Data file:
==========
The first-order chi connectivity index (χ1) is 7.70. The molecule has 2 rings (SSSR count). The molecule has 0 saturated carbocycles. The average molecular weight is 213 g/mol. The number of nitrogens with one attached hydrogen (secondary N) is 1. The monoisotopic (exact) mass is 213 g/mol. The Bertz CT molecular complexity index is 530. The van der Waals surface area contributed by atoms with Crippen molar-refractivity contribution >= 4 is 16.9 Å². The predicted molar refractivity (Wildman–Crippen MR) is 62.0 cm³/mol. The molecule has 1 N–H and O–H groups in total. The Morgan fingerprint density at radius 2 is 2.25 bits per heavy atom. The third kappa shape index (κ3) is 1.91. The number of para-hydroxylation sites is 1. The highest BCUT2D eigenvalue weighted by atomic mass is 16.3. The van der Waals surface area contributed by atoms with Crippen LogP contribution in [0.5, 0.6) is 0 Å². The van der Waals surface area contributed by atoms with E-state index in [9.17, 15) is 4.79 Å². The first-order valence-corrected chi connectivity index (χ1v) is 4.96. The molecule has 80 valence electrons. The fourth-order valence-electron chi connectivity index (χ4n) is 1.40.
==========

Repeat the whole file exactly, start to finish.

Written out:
The first-order chi connectivity index (χ1) is 7.70. The molecule has 2 rings (SSSR count). The molecule has 0 saturated carbocycles. The average molecular weight is 213 g/mol. The number of nitrogens with one attached hydrogen (secondary N) is 1. The monoisotopic (exact) mass is 213 g/mol. The Bertz CT molecular complexity index is 530. The van der Waals surface area contributed by atoms with Crippen molar-refractivity contribution >= 4 is 16.9 Å². The predicted molar refractivity (Wildman–Crippen MR) is 62.0 cm³/mol. The molecule has 1 N–H and O–H groups in total. The Morgan fingerprint density at radius 2 is 2.25 bits per heavy atom. The third kappa shape index (κ3) is 1.91. The number of para-hydroxylation sites is 1. The highest BCUT2D eigenvalue weighted by atomic mass is 16.3. The van der Waals surface area contributed by atoms with Crippen LogP contribution in [0.5, 0.6) is 0 Å². The van der Waals surface area contributed by atoms with E-state index in [9.17, 15) is 4.79 Å². The first-order valence-corrected chi connectivity index (χ1v) is 4.96. The molecule has 80 valence electrons. The fourth-order valence-electron chi connectivity index (χ4n) is 1.40.